My first side vo gig came from IBM. They were a big employer in the Burlington, VT area, and they called me to voice one of their internal industrial videos. Any memorable ones since then? So many! Too many to list. The obvious ones are the projects for nationally recognized name brands like Brawny paper towels, Dreyer’s ice cream, PBS, GM, Sirius/XM, What-A-Burger, etc. I just recently did an eLearning project for adults with disabilities, that went over things like how to set up an email account; how to work in a business and treat customers, co-workers, etc. It feels good to know that some projects I voice actually help others in some way. I love that.


If you weren’t doing voiceover, what else do you think you’d be doing for a career?


Jewelry designer (I do that now as my side hustle @Yasnerjewelrydesigns, as both my grandfather and father were jewelers); nature photographer; baker/pastry chef; lawyer. Not necessarily in that order!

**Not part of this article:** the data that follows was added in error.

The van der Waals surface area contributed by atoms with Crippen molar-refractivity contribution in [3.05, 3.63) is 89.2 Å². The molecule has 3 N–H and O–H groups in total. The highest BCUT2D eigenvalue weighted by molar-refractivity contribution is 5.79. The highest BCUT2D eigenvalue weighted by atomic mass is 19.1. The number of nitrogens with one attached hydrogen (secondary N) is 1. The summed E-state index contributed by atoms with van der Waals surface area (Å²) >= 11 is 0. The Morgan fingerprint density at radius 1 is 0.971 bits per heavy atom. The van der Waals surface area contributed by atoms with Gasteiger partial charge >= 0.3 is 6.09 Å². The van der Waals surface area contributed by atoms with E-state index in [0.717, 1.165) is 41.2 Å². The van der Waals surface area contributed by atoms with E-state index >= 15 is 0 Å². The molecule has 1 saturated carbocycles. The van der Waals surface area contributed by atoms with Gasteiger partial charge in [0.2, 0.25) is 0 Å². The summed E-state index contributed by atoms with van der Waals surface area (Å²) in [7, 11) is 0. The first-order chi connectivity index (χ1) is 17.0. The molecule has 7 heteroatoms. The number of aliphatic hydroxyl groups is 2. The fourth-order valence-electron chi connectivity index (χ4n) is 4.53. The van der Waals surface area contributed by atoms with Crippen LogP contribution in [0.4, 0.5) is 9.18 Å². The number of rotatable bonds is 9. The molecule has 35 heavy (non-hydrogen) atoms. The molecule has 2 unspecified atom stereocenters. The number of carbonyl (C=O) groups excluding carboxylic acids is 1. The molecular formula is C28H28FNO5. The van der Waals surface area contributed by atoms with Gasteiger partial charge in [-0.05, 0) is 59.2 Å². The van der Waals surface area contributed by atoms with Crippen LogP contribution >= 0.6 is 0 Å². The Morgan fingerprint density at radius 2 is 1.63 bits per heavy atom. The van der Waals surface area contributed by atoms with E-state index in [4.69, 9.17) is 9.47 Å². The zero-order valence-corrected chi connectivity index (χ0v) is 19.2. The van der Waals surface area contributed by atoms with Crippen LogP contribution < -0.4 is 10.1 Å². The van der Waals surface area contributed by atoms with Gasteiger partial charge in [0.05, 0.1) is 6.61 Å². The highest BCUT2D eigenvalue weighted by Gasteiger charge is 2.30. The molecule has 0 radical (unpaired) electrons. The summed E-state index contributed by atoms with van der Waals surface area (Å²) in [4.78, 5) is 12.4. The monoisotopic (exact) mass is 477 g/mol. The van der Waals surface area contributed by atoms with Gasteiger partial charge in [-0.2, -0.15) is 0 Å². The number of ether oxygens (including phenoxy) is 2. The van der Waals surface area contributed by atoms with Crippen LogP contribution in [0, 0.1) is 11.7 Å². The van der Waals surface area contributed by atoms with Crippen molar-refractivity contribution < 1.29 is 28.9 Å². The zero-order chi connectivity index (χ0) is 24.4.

What did it feel like the first time you heard your voice on the radio/television?


Very bizarre! I remember it, too, very vividly. When I was doing mornings at 95 Triple X in Burlington, VT, it was a small town. And the station took the market by (CHR) storm! A lot of businesses and offices used to play the station all day. I was in a store in a shopping mall, pawing through a clothing rack, when a spot with my voice came on. It was such a shock, I looked both ways to see where it (I) was coming from! I think other shoppers were a bit concerned about me hahaha.


How has new technology changed the way you work?


It’s made it easier and more efficient to be a freelance voice over talent. Also, it’s much less expensive now to set up a great home studio than it’s ever been.


What gear do you use on the road? In your studio?


I don’t have a road set-up. If I’m out of the studio, I’m out of the studio. In my studio, I use a Mackie board and preamp; and a Shure SM27 Microphone.


Dena’s Studio Setup!


Which production system do you use and why?


I use Adobe Audition, probably because it’s what was used at my last full time radio station (KMLE Country 108), so it was pretty seamless… once I got a little extra help from one or two Production Director friends.